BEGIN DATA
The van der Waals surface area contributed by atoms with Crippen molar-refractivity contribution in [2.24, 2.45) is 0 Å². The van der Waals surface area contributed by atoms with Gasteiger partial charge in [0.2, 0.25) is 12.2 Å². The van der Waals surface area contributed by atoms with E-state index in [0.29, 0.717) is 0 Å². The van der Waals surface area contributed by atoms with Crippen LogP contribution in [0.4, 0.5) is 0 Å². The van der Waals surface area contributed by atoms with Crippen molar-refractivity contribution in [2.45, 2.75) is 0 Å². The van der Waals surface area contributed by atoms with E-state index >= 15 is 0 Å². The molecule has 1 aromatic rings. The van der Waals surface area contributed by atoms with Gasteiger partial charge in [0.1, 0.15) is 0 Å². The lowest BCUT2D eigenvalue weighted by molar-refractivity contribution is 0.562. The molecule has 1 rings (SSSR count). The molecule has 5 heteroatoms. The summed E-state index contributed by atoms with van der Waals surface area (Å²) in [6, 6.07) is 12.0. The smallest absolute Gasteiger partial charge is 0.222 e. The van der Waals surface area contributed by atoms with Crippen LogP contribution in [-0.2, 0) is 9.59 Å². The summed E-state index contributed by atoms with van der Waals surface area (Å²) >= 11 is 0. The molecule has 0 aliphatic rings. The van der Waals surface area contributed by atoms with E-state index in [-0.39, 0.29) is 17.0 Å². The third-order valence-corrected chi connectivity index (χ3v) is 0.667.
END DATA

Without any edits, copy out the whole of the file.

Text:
The van der Waals surface area contributed by atoms with Crippen molar-refractivity contribution in [2.24, 2.45) is 0 Å². The van der Waals surface area contributed by atoms with Gasteiger partial charge in [0.2, 0.25) is 12.2 Å². The van der Waals surface area contributed by atoms with E-state index in [0.29, 0.717) is 0 Å². The van der Waals surface area contributed by atoms with Crippen LogP contribution in [0.4, 0.5) is 0 Å². The van der Waals surface area contributed by atoms with Crippen molar-refractivity contribution in [2.45, 2.75) is 0 Å². The van der Waals surface area contributed by atoms with E-state index >= 15 is 0 Å². The molecule has 1 aromatic rings. The van der Waals surface area contributed by atoms with Gasteiger partial charge in [0.1, 0.15) is 0 Å². The lowest BCUT2D eigenvalue weighted by molar-refractivity contribution is 0.562. The molecule has 1 rings (SSSR count). The molecule has 5 heteroatoms. The summed E-state index contributed by atoms with van der Waals surface area (Å²) in [6, 6.07) is 12.0. The smallest absolute Gasteiger partial charge is 0.222 e. The van der Waals surface area contributed by atoms with Crippen LogP contribution in [-0.2, 0) is 9.59 Å². The summed E-state index contributed by atoms with van der Waals surface area (Å²) >= 11 is 0. The molecule has 0 aliphatic rings. The van der Waals surface area contributed by atoms with E-state index in [-0.39, 0.29) is 17.0 Å². The third-order valence-corrected chi connectivity index (χ3v) is 0.667.